Quite recently the Appellate Division for the Third Department, citing the Grament case and applying the very principles there stated, required the return of a child subsequent to surrender to an authorized agency but before adoption by foster parents ( Matter of Geiger [ Church Counseling Serv.], 6 A.D.2d 977).
Indeed, the Court of Appeals (per FULD, J.), in a case involving the revocation of an adoption, and, therefore, a situation a fortiori when compared to that here, stated:
"However, a question of law does here confront us — a question deriving from that age-old principle of human relations that `No court can, for any but the gravest reasons, transfer a child from its natural parent to any other person * * * since the right of a parent * * * to establish a home and bring up children is a fundamental one and beyond the reach of any court ( Meyer v. Nebraska, 262 U.S. 390, 399).' ( People ex rel. Portnoy v. Strasser, supra, 303 N.Y. 539, 542.) In the light of that principle, we find no basis for denying custody of the child to petitioner, its natural parent, who did not abandon it and against whom no showing of present unfitness has been made.
"It has often been said that a child's welfare is the first concern of the court upon a habeas corpus proceeding, where the judge acts `as parens patrice to do what is best for the interest of the child.' ( Finlay v. Finlay, supra, 240 N.Y. 429, 433; see, also, People ex rel. McCanliss v. McCanliss, 255 N.Y. 456; People ex rel. Pruyne v. Walts, 122 N.Y. 238, 242.) However valid this statement may be in a contest for custody involving the parents alone, it cannot stand without qualification in a contest between parents and nonparents. The mother or father has a right to the care and custody of a child, superior to that of all others, unless he or she has abandoned that right or is proved unfit to assume the duties and privileges of parenthood. (See, e.g., People ex rel. Portnoy v. Strasser, supra, 303 N.Y. 539, 542; People ex rel. Beaudoin v. Beaudoin, 193 N.Y. 611, affg. 126 App. Div. 505; Matter of Livingston, 151 App. Div. 1, 7; cf. Matter of Gustow, 220 N.Y. 373.) * * *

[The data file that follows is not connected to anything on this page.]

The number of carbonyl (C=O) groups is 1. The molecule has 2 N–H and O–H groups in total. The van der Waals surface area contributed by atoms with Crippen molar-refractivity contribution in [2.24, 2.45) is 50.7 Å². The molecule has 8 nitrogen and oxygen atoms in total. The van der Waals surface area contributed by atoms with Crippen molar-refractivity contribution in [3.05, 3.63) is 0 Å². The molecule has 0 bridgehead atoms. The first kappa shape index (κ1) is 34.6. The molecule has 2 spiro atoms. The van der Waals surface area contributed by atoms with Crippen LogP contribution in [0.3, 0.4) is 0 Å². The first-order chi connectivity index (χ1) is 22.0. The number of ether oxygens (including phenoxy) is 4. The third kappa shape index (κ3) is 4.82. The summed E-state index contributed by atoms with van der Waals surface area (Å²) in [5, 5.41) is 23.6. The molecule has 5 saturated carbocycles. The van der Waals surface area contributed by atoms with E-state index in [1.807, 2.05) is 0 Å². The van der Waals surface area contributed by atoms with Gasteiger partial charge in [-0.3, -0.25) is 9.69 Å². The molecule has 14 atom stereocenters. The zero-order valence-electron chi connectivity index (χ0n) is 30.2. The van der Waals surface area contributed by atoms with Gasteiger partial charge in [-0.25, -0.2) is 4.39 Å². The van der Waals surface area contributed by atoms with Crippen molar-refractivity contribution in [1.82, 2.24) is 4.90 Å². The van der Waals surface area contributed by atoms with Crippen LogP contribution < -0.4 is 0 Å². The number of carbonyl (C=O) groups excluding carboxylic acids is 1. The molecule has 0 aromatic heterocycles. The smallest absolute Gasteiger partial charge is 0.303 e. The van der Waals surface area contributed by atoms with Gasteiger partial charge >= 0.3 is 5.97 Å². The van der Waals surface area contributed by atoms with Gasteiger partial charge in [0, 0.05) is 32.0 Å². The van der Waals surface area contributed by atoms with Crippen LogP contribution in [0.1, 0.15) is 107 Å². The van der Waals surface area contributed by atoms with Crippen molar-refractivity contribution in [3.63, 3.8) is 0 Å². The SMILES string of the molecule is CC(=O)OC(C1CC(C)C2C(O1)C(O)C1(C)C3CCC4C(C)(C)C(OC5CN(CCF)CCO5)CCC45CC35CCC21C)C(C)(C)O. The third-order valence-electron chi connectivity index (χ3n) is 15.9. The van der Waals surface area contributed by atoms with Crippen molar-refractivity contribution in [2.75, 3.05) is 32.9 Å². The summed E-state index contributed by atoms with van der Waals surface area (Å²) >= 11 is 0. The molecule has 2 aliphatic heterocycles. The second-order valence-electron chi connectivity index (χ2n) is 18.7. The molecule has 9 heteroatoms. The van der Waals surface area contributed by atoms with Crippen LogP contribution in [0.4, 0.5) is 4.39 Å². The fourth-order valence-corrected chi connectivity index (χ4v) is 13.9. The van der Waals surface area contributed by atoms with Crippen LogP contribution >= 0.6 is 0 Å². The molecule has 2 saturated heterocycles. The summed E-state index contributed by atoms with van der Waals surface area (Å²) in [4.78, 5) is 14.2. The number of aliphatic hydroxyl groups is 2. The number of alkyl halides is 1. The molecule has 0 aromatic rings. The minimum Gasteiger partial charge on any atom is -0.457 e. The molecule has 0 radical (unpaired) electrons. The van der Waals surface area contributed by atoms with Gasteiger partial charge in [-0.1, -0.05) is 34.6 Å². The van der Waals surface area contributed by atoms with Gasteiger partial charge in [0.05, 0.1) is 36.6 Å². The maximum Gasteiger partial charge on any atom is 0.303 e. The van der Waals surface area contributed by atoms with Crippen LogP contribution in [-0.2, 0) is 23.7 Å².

"Apart, however, from such special and weighty circumstances, the primacy of parental rights may not be ignored. In no case may a contest between parent and nonparent resolve itself into `a simple factual issue as to which [affords] the better surroundings, or as to which party is better equipped to raise the child.' ( People ex rel. Portnoy v. Strasser, supra, 303 N.Y. 539, 542.) And that is true even if the nonparent initially acquired custody of the child with the parent's consent. (See, e.g., People ex rel. Beaudoin v. Beaudoin, supra, 126 App. Div. 505, 507, affd. 193 N.Y. 611; cf. Matter of Bistany, 239 N.Y. 19.)" ( People ex rel. Kropp v. Shepsky, 305 N.Y. 465, 468-469.) (See, also, People ex rel. Anonymous v. Anonymous, 10 N.Y.2d 332, 335 [FULD, J.]; 25 N.Y. Jur., Habeas Corpus, § 80.)